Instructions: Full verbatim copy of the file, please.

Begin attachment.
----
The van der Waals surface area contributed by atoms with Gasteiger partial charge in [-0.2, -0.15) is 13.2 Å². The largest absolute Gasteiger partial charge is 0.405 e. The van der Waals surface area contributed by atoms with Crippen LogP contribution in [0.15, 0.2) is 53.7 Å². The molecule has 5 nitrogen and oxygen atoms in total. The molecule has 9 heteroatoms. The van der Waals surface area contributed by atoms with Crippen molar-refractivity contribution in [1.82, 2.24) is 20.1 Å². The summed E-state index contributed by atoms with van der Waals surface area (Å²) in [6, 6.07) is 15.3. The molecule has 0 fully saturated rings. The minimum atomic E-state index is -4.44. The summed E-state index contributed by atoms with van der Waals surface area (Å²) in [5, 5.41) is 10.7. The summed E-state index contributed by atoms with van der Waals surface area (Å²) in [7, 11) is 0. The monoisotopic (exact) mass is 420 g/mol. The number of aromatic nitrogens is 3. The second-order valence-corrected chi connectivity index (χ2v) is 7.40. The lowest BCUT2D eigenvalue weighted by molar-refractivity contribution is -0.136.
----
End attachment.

The van der Waals surface area contributed by atoms with Gasteiger partial charge in [-0.2, -0.15) is 13.2 Å². The largest absolute Gasteiger partial charge is 0.405 e. The van der Waals surface area contributed by atoms with Crippen LogP contribution in [0.15, 0.2) is 53.7 Å². The molecule has 5 nitrogen and oxygen atoms in total. The molecule has 9 heteroatoms. The van der Waals surface area contributed by atoms with Crippen molar-refractivity contribution in [1.82, 2.24) is 20.1 Å². The summed E-state index contributed by atoms with van der Waals surface area (Å²) in [6, 6.07) is 15.3. The molecule has 0 fully saturated rings. The minimum atomic E-state index is -4.44. The summed E-state index contributed by atoms with van der Waals surface area (Å²) in [5, 5.41) is 10.7. The summed E-state index contributed by atoms with van der Waals surface area (Å²) in [7, 11) is 0. The monoisotopic (exact) mass is 420 g/mol. The number of aromatic nitrogens is 3. The second-order valence-corrected chi connectivity index (χ2v) is 7.40. The lowest BCUT2D eigenvalue weighted by molar-refractivity contribution is -0.136.